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MIKE PESCA, host:
Welcome back to the Bryant Park Project, from NPR News. We are on digital, FM, Sirius Satellite Radio, online at npr.org/bryantpark, and we're sizzling in a skillet as we speak. I'm Mike Pesca. Coming up, we'll check in with the BPP blog. But first, let's get the latest news headlines from the BPP's Matt Martinez.
BILL WOLFF: This is NPR.
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MATT MARTINEZ: Thank you very much, Mike. The House approved a bill to fund the wars in Iraq and Afghanistan into next year. It includes 162 billion dollars, plus a number of add-ons. It goes to the Senate now. Here's NPR's John Stempin with more.
JOHN STEMPIN: War critics were disappointed the bill does not force troop withdrawals from both countries. Speaker of the House Nancy Pelosi.
Speaker of the House NANCY PELOSI (Democrat, California): We had no choice. This is not about a failure of this House of Representatives. It's about what we cannot get past the next body and on to the president's desk.
STEMPIN: One antiwar protestor in the House gallery tossed red-stained dollar bills at lawmakers and was escorted away by security. The bill's add-ons include a major increase in college benefits for veterans, a 13-week extension of unemployment benefits and flood aid for the Midwest. The Senate considers the bill next, and for now, the president supports the measure.
MARTINEZ: NPR's John Stempin reporting from Washington. Former White House Press Secretary Scott McClellan is on the Hill today. He's talking to the House Judiciary Committee about his book, but unlike his appearances on "The Today Show" and cable news outlets, he'll be under oath. The committee is expected to focus on Vice President Cheney's role in the Valerie Plame/CIA leak case.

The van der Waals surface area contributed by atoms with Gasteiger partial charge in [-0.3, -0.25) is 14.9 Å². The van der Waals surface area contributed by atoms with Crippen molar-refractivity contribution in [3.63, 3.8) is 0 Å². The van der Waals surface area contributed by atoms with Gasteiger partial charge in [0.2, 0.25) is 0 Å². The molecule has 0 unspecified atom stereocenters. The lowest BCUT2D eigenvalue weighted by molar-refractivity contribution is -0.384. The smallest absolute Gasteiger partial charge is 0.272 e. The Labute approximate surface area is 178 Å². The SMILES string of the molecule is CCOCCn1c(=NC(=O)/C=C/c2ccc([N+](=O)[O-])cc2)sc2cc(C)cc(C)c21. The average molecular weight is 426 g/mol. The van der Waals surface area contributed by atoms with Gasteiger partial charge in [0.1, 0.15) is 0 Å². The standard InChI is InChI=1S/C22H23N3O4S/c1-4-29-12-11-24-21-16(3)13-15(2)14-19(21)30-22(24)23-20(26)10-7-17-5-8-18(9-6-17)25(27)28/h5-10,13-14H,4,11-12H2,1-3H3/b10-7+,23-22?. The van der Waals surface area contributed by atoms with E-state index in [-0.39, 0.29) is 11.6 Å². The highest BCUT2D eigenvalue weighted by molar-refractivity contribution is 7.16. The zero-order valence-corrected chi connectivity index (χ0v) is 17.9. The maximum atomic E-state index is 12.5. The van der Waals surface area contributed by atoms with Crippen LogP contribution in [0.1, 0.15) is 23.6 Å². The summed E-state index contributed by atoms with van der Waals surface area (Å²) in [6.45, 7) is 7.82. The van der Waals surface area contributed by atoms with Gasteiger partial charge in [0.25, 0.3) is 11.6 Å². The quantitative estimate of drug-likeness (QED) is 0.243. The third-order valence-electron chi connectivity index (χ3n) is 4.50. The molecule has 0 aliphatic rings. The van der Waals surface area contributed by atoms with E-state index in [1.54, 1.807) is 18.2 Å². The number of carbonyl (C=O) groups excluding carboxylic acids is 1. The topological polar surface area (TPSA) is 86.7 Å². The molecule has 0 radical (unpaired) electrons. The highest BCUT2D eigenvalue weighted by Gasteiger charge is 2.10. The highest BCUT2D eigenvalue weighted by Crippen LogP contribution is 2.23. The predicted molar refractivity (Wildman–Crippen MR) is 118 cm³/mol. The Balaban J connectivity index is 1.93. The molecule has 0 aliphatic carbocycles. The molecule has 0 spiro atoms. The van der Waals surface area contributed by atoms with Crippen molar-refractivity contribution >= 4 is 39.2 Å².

The Mississippi River will likely crest north of St. Louis, Missouri, today. Emergency officials there don't expect the levees to hold. The high waters are expected to put pressure on a series of inland levees protecting the towns of Winfield and Elsberry.
Beijing has unexpectedly hiked fuel prices by as much as 18 percent. The move aims to cut demand. China is the world's second biggest oil-consuming nation. NPR's Louisa Lim reports from Shanghai.
LOUISA LIM: China had been gripped by fuel shortages, with queues at petrol pumps and rationing imposed in some regions. Government-imposed price caps on fuel have meant China's oil producers were hurting badly. Some had suspended production, as analysts estimate they were losing 50 dollars on each barrel of oil processes. Now Beijing's moved to narrow that gap, hiking fuel prices by as much as 18 percent. This move sparked an immediate reaction. Police had to be deployed at some service stations, where angry motorists who'd been queuing for hours were told they had to pay the higher prices. There were fears this move could fan inflation in China. But it could also boost prices on China's stock index, which has been steadily sliding this year.
MARTINEZ: NPR's Louisa Lim reporting. Two lost backpackers wandered through the forest in Alaska's Denali National Park for six days. They lived on peanut butter sandwiches and granola bars. Erica Nelson and Abby Flantz, both in their 20s, say they regularly clicked on their cell phone until they finally got a signal. A helicopter reached them less than an hour after they got through on the phone. That's the news for now. It's always online at npr.org.
WOLFF: This is NPR.
MARTINEZ: Mike, back to you.
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